In this blog I will explain our process of approach for the design of some recent work we have produced for Tamarindo.
When preparing to work on a digital project with heavy illustrative influence, it is vital that the team has a firm grasp of the outcome and purpose of the design. Defining and nurturing the idea is absolutely key here. Our client told us his wonderful origin story: inspiration came to him as he was sipping coffee on the beaches of Tamarindo, Costa Rica. We were enthused by this story, aiming to use it as the centrepiece for our ideas when we were storyboarding the concepts and mapping project requirements. Our aim: to replicate that feeling and moment in time for visitors to the website.
The approach to this project started as most creative projects should. There are exceptions to this, and design decisions to keep in mind that I will explain. The first step in any project is to ensure we can meet our client brief and address key pain points of the audience. To do this we need to be sure that the artwork, concept and wording will tell the story from our audience’s point of view.
We whittled our ideas down to six key steps that would answer our audience’s questions and tell the story at the same time. To begin, the user would arrive on our homepage in reverse perspective; seeing the end product of their success, later unravelling the process.
From here we decide and organise our limitations for web platforms, make decisions involving browser compatibility, responsive behaviours and any animation or micro interactions. These decisions have an impact on the design approach, image sizing and flexibility. It can also dictate what software is needed to achieve the look we want.
Keeping in mind the decisions we made earlier in our ideation process, I began constructing foundations for the creative direction of this project with a mood board. This mood board can contain anything necessary to the project. However I recommend including images of places of inspiration, design styles and textures. Try to include as few illustrated examples as this will influence your design decisions; often leading away from the original stylistic choice. The nostalgic elements of this story provided the creative direction I needed for our theme, replicating and conveying a vintage and idealistic colour scheme and texture. The next step was to ensure I could emulate this nostalgic, retro feeling in the proportions, perspective and layout of the illustration; I decided on a view point and created a template which would dictate the perspective of each illustration.
The most arduous but exciting part of the process was to illustrate those six key steps we outlined. During this process I am constantly checking that I answer the brief and am conveying a relatable and consistent message. Constantly reflecting the design style whilst answering the layout needs (ie perspective and proportions). I ensure I leave room to consider movement, both visual positive and negative space, as well as animated parallax or other specified in the brief. I ensure that I can prepare an art file that is flexible to the needs of the project; in this case designing for responsiveness, multiple levels of parallax and scaling for printed format. To do this, I created a tonal vector drawing in Adobe Illustrator which could be updated and edited (as a smart object in Adobe Photoshop) as needed for specific view points on browser or flexibility between the Illustrated steps. In doing this I can avoid the complication of colour until I have the composition, tone and texture correct. I finalised the imagery by overlaying painted colour and texture for each parallax layer (feature, foreground and middle-ground) in Photoshop. I have greater control over colour variation and depth of texture this way. The images are painted at full resolution, suitable for web, so scale is not an issue for the majority of assets. We have exceptions here, such as .svg components for menu items and footers, which are instead coloured in Illustrator.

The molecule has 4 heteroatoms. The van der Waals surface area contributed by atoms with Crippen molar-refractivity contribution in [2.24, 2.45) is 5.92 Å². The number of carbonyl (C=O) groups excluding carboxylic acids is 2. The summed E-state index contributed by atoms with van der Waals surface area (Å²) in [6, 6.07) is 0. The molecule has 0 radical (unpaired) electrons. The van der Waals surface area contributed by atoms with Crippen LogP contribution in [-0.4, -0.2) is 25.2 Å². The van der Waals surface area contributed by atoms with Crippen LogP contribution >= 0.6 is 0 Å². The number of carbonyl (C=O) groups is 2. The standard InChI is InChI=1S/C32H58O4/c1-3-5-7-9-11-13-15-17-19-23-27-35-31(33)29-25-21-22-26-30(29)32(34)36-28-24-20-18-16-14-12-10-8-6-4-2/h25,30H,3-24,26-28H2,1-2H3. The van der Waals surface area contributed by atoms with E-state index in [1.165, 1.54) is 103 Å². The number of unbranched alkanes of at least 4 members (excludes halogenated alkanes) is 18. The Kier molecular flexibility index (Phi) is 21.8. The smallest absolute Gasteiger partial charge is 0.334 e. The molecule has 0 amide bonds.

The final step is another exception to the usual design process; we take on the illustrations. Once images are finalised and separated into their respective layers, we optimise the imagery as per the instruction and advice of our development team, taking into consideration progressive image loading, colour profiles, and relevant image size.
The tools we use are part of the GNU toolchain and other similar OSS groups/foundations. Primarily, we try to use ImageMagick's `convert` and `mogrify` programmes/commands, as well as pngquant and SVGOptim [web-app by a Google dev.]
Between these four, one can handle optimisations for SVGs, PNGs (both lossy and lossless; retaining alpha channels and squashing them) and JPEGs, whilst also outputting posterised images to minimise the number of colour channels required, greatly reducing the file size.
Additionally, they can be output in resized formats and encode progressive and interlaced loading into the images, to prioritise Adam7 interlacing block pattern ordering, or prioritise by colour channel (greyscale first, slowly adding greater accuracy in layers of colour), until fully loaded.
I hope this article has shed light on the process of creating high-end illustrative, flexible artworks. We have ensured, through effective visual storytelling, that the client brief was met and answered effectively. We have produced this product with longevity for scaling with the client, and we have integrated this artwork into the medium of digital space by; exploiting visual cues through parallax and optimizing our image assets. The approach I have unveiled here guarantees that we are as flexible and creative as possible in all of our illustrative endeavors. If you have a project like this in mind; then we would love to hear from you.